UK Biobank Invests in DxS's Genetic Expertise
News Sep 08, 2005
DxS has announced the completion of a molecular process pilot study for the prestigious UK Biobank. This confirmed that collection and transport of volunteer's blood from sites around the UK to the Biobank laboratories in Manchester could be undertaken without any reduction in sample quality.
Biobank appointed DxS to both manage the project and perform the crucial genomics element of the study. This was able to show conclusively that DNA extracted from the samples processed and stored in a variety of ways was suitable for a variety of testing.
The samples were also found by other collaborating labs to be suitable for analysis using clinical chemistry, proteomic and metabolomic techniques. According to UK Biobank, involving up to half a million participants over the next five years, it will build on the work of the Human Genome Project, helping to convert this information into public health benefits.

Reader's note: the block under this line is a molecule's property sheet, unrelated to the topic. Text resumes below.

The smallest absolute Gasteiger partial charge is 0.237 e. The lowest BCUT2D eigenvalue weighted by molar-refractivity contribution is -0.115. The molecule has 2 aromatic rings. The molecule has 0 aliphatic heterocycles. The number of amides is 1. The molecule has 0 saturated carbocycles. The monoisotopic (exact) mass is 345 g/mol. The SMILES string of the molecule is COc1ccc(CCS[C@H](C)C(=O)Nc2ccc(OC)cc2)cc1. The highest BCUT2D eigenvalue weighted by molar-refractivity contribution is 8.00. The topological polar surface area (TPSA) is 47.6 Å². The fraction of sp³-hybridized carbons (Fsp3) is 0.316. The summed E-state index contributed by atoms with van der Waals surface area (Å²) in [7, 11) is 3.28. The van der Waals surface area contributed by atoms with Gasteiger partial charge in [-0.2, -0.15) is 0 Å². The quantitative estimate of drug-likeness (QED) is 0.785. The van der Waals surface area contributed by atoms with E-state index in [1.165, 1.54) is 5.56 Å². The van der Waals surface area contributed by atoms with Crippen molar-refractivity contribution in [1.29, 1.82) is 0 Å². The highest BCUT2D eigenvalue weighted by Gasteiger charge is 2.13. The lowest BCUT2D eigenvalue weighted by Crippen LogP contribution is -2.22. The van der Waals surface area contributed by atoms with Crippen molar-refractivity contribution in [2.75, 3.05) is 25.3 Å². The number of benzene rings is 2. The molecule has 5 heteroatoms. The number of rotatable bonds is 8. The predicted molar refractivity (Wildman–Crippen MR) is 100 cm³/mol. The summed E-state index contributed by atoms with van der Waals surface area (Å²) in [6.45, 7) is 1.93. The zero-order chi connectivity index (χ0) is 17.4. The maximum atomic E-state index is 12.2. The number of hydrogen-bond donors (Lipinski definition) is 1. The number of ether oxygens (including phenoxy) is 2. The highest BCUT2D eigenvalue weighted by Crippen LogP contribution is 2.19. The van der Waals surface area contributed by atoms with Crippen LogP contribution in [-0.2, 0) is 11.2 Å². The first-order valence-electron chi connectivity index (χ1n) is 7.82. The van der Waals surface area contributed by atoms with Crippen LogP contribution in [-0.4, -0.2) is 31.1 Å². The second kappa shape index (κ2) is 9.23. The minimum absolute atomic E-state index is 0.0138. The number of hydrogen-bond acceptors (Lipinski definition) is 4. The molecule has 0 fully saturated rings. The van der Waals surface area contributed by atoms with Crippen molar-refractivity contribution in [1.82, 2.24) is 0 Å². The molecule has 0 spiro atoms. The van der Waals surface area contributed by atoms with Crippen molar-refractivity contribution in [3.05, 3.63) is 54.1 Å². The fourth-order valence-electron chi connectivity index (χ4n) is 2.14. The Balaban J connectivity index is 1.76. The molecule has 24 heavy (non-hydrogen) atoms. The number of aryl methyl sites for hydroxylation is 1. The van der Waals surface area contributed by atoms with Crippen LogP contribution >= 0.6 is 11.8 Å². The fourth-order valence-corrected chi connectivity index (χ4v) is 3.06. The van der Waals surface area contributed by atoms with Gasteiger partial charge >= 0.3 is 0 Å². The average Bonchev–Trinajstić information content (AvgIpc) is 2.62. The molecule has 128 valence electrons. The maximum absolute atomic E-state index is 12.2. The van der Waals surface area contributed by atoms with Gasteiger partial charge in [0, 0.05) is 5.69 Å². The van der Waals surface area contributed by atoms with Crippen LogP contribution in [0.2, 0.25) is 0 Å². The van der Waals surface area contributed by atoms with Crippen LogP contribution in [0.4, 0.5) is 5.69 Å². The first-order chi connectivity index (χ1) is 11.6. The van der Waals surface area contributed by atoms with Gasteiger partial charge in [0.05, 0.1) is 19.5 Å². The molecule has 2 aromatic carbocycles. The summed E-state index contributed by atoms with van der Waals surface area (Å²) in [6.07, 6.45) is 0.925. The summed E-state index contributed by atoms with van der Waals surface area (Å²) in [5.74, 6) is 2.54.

A national resource of unprecedented size will be created containing biological samples and information on the participants' current health, lifestyle and medical histories.
Dr Stephen Little, CEO of DxS comments, "The UK Biobank is one of the most important life sciences projects in the world today. The knowledge arising from this endeavour will improve our understanding of the relationship between genes and health leading to tests for improved prediction, prevention and treatment of disease".
"DxS's role has to been to effectively manage the testing project and to demonstrate clearly that the genetic material collected will allow scientists to perform comprehensive testing on every sample and the company is delighted to have contributed to this flagship project".
Dr Tim Peakman, Acting CEO of the UK Biobank says "DxS have made a big contribution to the success of the molecular pilot studies. They provided excellent project management support in delivering the pilot project on time and to budget with a number of leading academic collaborators across a range of disciplines."
He adds, "Second, they have completed a wide range of tests on the genetic material collected in the pilot producing high quality data to demonstrate that the samples will be suitable for a wide range of assays in the future."
Back in 2009, researchers identified a herd of Awassi sheep suffering from "day blindness". As that term implies, these sheep were blind during the day (in bright light) but could see at night, in low-light conditions. After identifying the genetic basis of this blindness, researchers have now successfully used gene therapy to restore their daytime vision.READ MORE